Nor are those items admissible to prove that defendant did not in fact believe that deadly force was necessary. According to the trial court, the items were relevant to
the question [whether] one who has perhaps more familiarity and more knowledge on the subject of guns, would that person who uses it or say fires it six,
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seven or eight times, as alleged in this case * * * be acting purposefully or as perhaps one may be who may not have that experience may form a different belief and feel that more shots may be needed[.]
However, one need not read Soldier of Fortune to appreciate that "six, seven, or eight" gunshots can kill a person. The depressing reality is that anyone who watches the nightly television news or glances at a newspaper knows as much. Moreover, knowing what constitutes deadly force is different from knowing whether deadly force is necessary. Even if defendant's possession of the items indicates that he is learned in weaponry, his expertise does not make it more likely that he believed that non-deadly force was sufficient to protect Rhonda or that something short of killing Lemberg would fulfill his stated purpose. A non-expert would be just as able to assess the necessity of deadly force.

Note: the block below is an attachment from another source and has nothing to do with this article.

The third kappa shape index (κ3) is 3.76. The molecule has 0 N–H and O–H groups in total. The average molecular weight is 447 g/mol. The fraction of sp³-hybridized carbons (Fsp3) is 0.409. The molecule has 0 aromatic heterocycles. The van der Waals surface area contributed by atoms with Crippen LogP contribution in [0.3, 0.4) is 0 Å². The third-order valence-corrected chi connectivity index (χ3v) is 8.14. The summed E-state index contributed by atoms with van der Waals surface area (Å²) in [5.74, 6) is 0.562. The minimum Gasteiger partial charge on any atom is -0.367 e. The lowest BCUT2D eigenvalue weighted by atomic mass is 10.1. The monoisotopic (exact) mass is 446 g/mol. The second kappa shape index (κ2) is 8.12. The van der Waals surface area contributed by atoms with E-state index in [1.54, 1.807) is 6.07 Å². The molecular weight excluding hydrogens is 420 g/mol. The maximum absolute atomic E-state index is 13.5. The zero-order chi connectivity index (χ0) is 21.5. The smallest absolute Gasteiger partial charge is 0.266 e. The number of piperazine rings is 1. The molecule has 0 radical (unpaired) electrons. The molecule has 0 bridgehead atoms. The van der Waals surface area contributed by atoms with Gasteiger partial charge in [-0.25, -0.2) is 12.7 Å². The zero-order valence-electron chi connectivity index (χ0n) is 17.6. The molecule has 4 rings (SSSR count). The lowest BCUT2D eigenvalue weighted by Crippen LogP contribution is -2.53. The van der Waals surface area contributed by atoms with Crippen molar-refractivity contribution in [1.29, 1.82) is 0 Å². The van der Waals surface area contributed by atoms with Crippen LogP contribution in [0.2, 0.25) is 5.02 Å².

We therefore conclude that the Soldier of Fortune magazine, the silencer instructions, and the gun catalogue are not admissible either to prove that defendant intended to wound Lemberg before killing him or to disprove defendant's claim that he acted justifiably in the defense of Rhonda. We do hold, however, that the target might have limited relevance on the first ground if the State can show that it reflects on defendant's marksmanship. If the trial court does determine that it is relevant for that purpose, it should still consider whether the prejudicial effect of admission would outweigh the probative value. The admissibility of the target is subject, of course, to whatever conclusion the trial court makes on the legality of the search and seizure of that evidence. See Suppression of Evidence, supra at 215-218, 574 A.2d at 961-963.